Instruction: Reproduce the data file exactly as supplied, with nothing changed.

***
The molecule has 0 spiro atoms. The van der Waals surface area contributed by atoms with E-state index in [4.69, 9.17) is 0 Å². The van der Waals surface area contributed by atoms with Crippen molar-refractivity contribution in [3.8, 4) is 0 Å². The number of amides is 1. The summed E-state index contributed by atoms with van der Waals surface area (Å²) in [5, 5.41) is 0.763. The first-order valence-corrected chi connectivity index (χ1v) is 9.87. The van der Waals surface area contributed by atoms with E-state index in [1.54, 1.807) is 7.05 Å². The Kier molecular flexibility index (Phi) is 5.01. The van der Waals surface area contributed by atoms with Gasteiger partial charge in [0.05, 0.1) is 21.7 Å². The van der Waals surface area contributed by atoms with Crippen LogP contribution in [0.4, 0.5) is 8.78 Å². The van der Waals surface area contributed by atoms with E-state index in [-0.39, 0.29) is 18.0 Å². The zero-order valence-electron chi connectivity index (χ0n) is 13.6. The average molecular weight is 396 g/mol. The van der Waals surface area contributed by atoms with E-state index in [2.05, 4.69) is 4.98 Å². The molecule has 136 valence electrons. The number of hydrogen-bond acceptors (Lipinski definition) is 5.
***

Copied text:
The molecule has 0 spiro atoms. The van der Waals surface area contributed by atoms with E-state index in [4.69, 9.17) is 0 Å². The van der Waals surface area contributed by atoms with Crippen molar-refractivity contribution in [3.8, 4) is 0 Å². The number of amides is 1. The summed E-state index contributed by atoms with van der Waals surface area (Å²) in [5, 5.41) is 0.763. The first-order valence-corrected chi connectivity index (χ1v) is 9.87. The van der Waals surface area contributed by atoms with E-state index in [1.54, 1.807) is 7.05 Å². The Kier molecular flexibility index (Phi) is 5.01. The van der Waals surface area contributed by atoms with Gasteiger partial charge in [0.05, 0.1) is 21.7 Å². The van der Waals surface area contributed by atoms with Crippen LogP contribution in [0.4, 0.5) is 8.78 Å². The van der Waals surface area contributed by atoms with E-state index in [-0.39, 0.29) is 18.0 Å². The zero-order valence-electron chi connectivity index (χ0n) is 13.6. The average molecular weight is 396 g/mol. The van der Waals surface area contributed by atoms with E-state index in [2.05, 4.69) is 4.98 Å². The molecule has 136 valence electrons. The number of hydrogen-bond acceptors (Lipinski definition) is 5.